Exxon Mobil Corp.’s four-year hunt for billions of dollars in nationalized Venezuelan oil profits isn’t finished after an international panel slashed the U.S. oil company’s claim by 89 percent.
Venezuela’s state-controlled oil producer, known by the acronym PDVSA, was ordered to pay Exxon $746.9 million for the 2007 seizure of oil wells, crude-processing facilities and related equipment, according to a copy of the International Chamber of Commerce’s Dec. 23 ruling obtained by Bloomberg News. The award represents 11 percent of the $7 billion sought by Exxon, the world’s largest company by market value.
Exxon, the first international energy explorer to abandon Venezuela four-and-a-half years ago when Hugo Chavez consolidated control of the nation’s oil industry, is counting on a separate arbitration case overseen by the World Bank to win billions in potential profits the company says were lost as a result of the nationalization, said Lysle Brinker, director of energy equity research at IHS Inc.
“Initially, this looks like a pretty low number because it does not fully reflect the value of the assets Exxon lost,” Brinker said yesterday in a telephone interview from Norwalk, Connecticut. “But this is not over yet.”
Exxon and the Venezuelan government are scheduled to resume arguments before the World Bank panel in February.
Exxon sought arbitration with PDVSA and the Venezuelan government in 2007, a decade after Mobil Corp. began drilling wells in the Orinoco River basin and building facilities to process the region’s thick, tar-like crude. Exxon acquired Mobil and assumed operations of the Cerro Negro venture in 1999.
PDVSA said yesterday on its website that it will pay $255 million in cash for the judgment, after accounting for about $300 million in a frozen New York bank account and $191 million in Exxon debt that the Venezuelan company will cancel. The total amount of the International Chamber of Commerce ruling was for $907.6 million, minus a $161 million counterclaim by PDVSA.
ConocoPhillips, which joined Exxon in rejecting Venezuela’s new terms in 2007, also is awaiting a ruling in its case before the World Bank panel.
During the final year of operations under Exxon’s control in 2006, the Venezuelan assets had net income of $362 million on sales of $758 million, a profit margin that was quadruple the company’s worldwide average. Exxon originally sought $12 billion in compensation for the nationalization and later lowered its demand to $7 billion.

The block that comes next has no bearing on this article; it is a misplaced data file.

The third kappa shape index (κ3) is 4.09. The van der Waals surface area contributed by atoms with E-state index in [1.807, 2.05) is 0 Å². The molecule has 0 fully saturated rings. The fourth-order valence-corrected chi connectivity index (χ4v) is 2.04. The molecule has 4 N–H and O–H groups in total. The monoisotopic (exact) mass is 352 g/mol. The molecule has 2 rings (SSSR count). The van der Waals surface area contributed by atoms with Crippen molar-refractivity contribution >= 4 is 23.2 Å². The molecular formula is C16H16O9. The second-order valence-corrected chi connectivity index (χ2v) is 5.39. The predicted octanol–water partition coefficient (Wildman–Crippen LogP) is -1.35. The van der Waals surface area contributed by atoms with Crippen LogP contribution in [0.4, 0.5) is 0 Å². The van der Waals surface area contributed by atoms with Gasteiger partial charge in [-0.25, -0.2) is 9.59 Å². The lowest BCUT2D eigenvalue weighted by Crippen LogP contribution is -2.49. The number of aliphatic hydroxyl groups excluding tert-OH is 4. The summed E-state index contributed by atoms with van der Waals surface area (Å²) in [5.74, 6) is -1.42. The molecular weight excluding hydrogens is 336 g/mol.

Exxon’s $406 billion market value exceeds Venezuela’s total economic output and is larger than the gross domestic products of all but 23 of the world’s nations.
Chavez’s seizure of assets cost Exxon 425 million barrels of proved reserves at the end of 2007, which had a market value of $38 billion at the time of the nationalization, based on Bloomberg calculations. Exxon stock rose 16 percent in 2011, the largest annual increase since 2007.
The ruling by the New York-based International Chamber of Commerce probably has few implications for foreign investment in Venezuela’s energy sector, Brinker said. Although U.S. and European producers such as Chevron Corp., Total SA and Statoil ASA yielded to the 2007 seizures that made them junior partners to PDVSA, Chavez has been increasingly courting investments from Russian and Chinese energy firms, Brinker said.
Standard & Poor’s Ratings Services today said it won’t change its B+ rating on PDVSA as a result of the ICC judgment. Given that PDVSA held about $9 billion in cash as of June 30, “the compensation amount will not effect the company’s liquidity,” Fabiola Ortiz, an S&P analyst based in Mexico City, said today in a note to clients.
The separate proceeding before the World Bank’s International Centre for the Settlement of Investment Disputes is “larger” than the ICC case, Patrick McGinn, an Exxon spokesman, said yesterday in an e-mailed statement.
“We recognize Venezuela’s legal right to expropriate assets subject to compensation at fair-market value,” McGinn said. “This ICC arbitration award represents recovery on a limited, contractual liability of PDVSA that was provided for in the Cerro Negro project agreement. Contract sanctity and respect for the rule of law are core principles used to manage our business over the long term.”
World Bank Panel
The three-person World Bank panel was created in August 2008 and began deliberations in November 2008, according to case documents published on the ICSID’s website. The panel was occupied with jurisdictional arguments until June 2010 and disputes about document production through March 2011, the filings showed. Hearings are scheduled to resume next month, McGinn said.
The panel members are French jurist Gilbert Guillaume, University of Geneva professor Gabrielle Kaufmann-Kohler, and Egyptian lawyer Ahmed Sadek El-Kosheri, according to the ICSID’s website.
Guillaume, 81, adjudicated a century-old territorial dispute between Indonesia and Malaysia when he was president of the International Court of Justice from 2000 to 2003. He also presided over Belgium’s unsuccessful attempt to prosecute an African politician for war crimes.
Kaufmann-Kohler, a former director of Zurich-based UBS AG, was Exxon’s nominee to the panel. El-Kosheri, 79, was Venezuela’s nominee. He’s a former legal adviser to the Kuwaiti oil ministry and a partner in the Cairo law firm Kosheri, Rashed & Riad. Guillaume was assigned to the case by the ICSID.